At about 5 p.m. Monday November 21st, 2011, Anne McCaffrey passed away.
Mum was getting ready to go back to the hospital because she was feeling “puny” and collapsed while she was moving into her wheelchair. Her daughter, Georgeanne Kennedy, and son-in-law, Geoffrey Kennedy were with her. She was in no pain and it was over in an instant.
She first had a heart attack in late 2000 and a stroke in 2001, so we were well-prepared and knew that we were on “golden time” with Mum these past ten years and more.
She leaves behind an incredible legacy of marvelous books and a huge legion of fans. She won practically every major award in available to authors of science fiction and fantasy, including both Hugo and Nebula Awards, the American Library Association’s Margaret A. Edwards award for Lifetime Literary achievement in Young Adult fiction, was an inductee into the Science Fiction Hall of Fame, and was a SFWA Nebula Grandmaster.
She was also a great cook, magnificent mother, doting grandmother, ardent quilter, knitter, bridge player, horsewoman, fencer, actress, singer, and all-around nice person.
We are blessed to have known her, just as we are blessed with the knowledge that she has touched so many lives and made such huge changes in them.
Mum always said, “Don’t just pay back a favor — pass it on!” In light of that spirit, we ask that, instead of condolences or flowers, that commemorators make a donation to their favorite charity.
We know that we haven’t lost Mum — that she has truly passed on her legacy of love and honor to all those who were touched by her — and that we have only to open one of her books to find her again.
Rest well, Mum, you’ve earned it!
I never wanted to ride a dragon, as so many McCaffrey fans did. I’ve never been one whose dreams were to fly. I did, however, want a fire lizard. And when I learned to sing, I did it properly and appreciated my choirmaster’s exacting standards. I was careful, though, not to invest all I was into the singing.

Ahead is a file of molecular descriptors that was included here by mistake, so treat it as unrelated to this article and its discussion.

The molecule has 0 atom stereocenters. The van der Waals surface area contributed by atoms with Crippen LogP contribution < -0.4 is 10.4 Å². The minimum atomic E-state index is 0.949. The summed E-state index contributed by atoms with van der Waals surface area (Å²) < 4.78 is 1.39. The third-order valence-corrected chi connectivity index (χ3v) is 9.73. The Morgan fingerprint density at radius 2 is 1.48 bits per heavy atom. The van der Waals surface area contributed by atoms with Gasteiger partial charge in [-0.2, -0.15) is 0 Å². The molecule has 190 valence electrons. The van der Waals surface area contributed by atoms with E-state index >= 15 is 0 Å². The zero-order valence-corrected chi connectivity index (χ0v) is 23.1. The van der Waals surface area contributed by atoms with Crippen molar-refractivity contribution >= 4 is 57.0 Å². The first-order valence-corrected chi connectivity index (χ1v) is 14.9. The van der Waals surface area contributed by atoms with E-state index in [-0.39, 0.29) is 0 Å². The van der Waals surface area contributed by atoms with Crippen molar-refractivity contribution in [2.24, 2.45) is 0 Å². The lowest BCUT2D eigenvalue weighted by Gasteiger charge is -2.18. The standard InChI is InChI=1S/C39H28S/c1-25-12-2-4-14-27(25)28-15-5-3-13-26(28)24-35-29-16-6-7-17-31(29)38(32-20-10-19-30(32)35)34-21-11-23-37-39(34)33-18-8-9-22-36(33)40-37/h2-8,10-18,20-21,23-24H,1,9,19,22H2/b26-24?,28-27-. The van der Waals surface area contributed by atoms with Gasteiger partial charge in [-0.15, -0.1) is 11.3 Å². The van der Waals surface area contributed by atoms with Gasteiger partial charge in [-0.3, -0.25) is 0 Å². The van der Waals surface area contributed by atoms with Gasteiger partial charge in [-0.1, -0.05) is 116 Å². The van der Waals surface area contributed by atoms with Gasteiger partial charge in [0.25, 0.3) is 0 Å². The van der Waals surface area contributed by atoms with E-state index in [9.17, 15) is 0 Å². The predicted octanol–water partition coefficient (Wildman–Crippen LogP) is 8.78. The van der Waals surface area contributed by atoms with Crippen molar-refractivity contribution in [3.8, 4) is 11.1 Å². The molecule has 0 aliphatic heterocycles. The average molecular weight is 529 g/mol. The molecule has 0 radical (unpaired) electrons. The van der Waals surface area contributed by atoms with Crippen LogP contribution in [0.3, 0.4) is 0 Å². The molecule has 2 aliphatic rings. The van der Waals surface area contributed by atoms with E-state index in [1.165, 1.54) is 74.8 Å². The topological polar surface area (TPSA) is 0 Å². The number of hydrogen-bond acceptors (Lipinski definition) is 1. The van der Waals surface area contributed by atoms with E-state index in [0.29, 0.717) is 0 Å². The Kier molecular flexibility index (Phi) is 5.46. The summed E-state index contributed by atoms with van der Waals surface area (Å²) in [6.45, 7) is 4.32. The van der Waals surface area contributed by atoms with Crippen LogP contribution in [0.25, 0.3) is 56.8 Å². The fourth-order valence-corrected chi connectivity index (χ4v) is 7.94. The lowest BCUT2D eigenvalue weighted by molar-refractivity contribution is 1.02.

Anne McCaffrey kept me company in my loneliness. She told me that I wasn’t worthless when my body betrayed me, no matter how many people thought that made me less than fully human. She reminded me that being different wasn’t bad, was frequently good, in fact, if people survived it long enough, but that it came with its own costs and responsibilities.
On another level, she taught me about writing. She taught me that I need not shy away from the domestic, that it has triumphs and tragedies to equal those in any space opera. She taught me that villains don’t need to be larger than life, that they are often simply to small for the roles that have been thrust on them. As a consequence, she taught me how thin the line between hero and villain can be. That’s worth knowing.
And that’s just me. That’s just one little story out of all the people who have read her work. Todd is right. No one who does what Anne McCaffrey did can die like that. Her name will live on, and her legacy will live longer.
Still, we will miss her.